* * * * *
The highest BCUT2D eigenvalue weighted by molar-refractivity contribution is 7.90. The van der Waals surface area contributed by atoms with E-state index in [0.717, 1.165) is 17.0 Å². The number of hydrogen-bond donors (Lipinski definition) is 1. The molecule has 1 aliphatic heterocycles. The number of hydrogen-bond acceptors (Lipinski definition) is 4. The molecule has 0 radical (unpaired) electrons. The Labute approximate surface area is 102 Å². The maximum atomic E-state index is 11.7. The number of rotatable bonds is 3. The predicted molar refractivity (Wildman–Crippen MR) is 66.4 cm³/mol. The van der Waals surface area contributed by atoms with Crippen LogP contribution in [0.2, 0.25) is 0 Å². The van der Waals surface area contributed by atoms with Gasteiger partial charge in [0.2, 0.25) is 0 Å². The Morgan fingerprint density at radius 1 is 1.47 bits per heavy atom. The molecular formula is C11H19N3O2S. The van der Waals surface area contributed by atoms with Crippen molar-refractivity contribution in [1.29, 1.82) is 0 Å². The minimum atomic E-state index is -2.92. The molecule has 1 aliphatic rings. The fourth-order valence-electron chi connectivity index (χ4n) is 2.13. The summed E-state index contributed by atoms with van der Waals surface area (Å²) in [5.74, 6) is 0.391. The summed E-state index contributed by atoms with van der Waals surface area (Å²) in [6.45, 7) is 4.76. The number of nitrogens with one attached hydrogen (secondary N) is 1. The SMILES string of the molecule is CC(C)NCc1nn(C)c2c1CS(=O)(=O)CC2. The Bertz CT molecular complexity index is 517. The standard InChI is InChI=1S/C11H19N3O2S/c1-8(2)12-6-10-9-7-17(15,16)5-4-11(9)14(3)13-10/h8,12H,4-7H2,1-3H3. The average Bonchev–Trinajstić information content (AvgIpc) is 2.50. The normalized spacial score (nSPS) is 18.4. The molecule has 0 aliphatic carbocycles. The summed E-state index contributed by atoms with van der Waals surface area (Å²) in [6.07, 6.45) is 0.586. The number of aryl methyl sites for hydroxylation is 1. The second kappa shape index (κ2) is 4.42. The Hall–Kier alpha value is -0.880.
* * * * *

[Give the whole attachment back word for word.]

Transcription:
The highest BCUT2D eigenvalue weighted by molar-refractivity contribution is 7.90. The van der Waals surface area contributed by atoms with E-state index in [0.717, 1.165) is 17.0 Å². The number of hydrogen-bond donors (Lipinski definition) is 1. The molecule has 1 aliphatic heterocycles. The number of hydrogen-bond acceptors (Lipinski definition) is 4. The molecule has 0 radical (unpaired) electrons. The Labute approximate surface area is 102 Å². The maximum atomic E-state index is 11.7. The number of rotatable bonds is 3. The predicted molar refractivity (Wildman–Crippen MR) is 66.4 cm³/mol. The van der Waals surface area contributed by atoms with Crippen LogP contribution in [0.2, 0.25) is 0 Å². The van der Waals surface area contributed by atoms with Gasteiger partial charge in [0.2, 0.25) is 0 Å². The Morgan fingerprint density at radius 1 is 1.47 bits per heavy atom. The molecular formula is C11H19N3O2S. The van der Waals surface area contributed by atoms with Crippen molar-refractivity contribution in [1.29, 1.82) is 0 Å². The minimum atomic E-state index is -2.92. The molecule has 1 aliphatic rings. The fourth-order valence-electron chi connectivity index (χ4n) is 2.13. The summed E-state index contributed by atoms with van der Waals surface area (Å²) in [5.74, 6) is 0.391. The summed E-state index contributed by atoms with van der Waals surface area (Å²) in [6.45, 7) is 4.76. The number of nitrogens with one attached hydrogen (secondary N) is 1. The SMILES string of the molecule is CC(C)NCc1nn(C)c2c1CS(=O)(=O)CC2. The Bertz CT molecular complexity index is 517. The standard InChI is InChI=1S/C11H19N3O2S/c1-8(2)12-6-10-9-7-17(15,16)5-4-11(9)14(3)13-10/h8,12H,4-7H2,1-3H3. The average Bonchev–Trinajstić information content (AvgIpc) is 2.50. The normalized spacial score (nSPS) is 18.4. The molecule has 0 aliphatic carbocycles. The summed E-state index contributed by atoms with van der Waals surface area (Å²) in [6.07, 6.45) is 0.586. The number of aryl methyl sites for hydroxylation is 1. The second kappa shape index (κ2) is 4.42. The Hall–Kier alpha value is -0.880.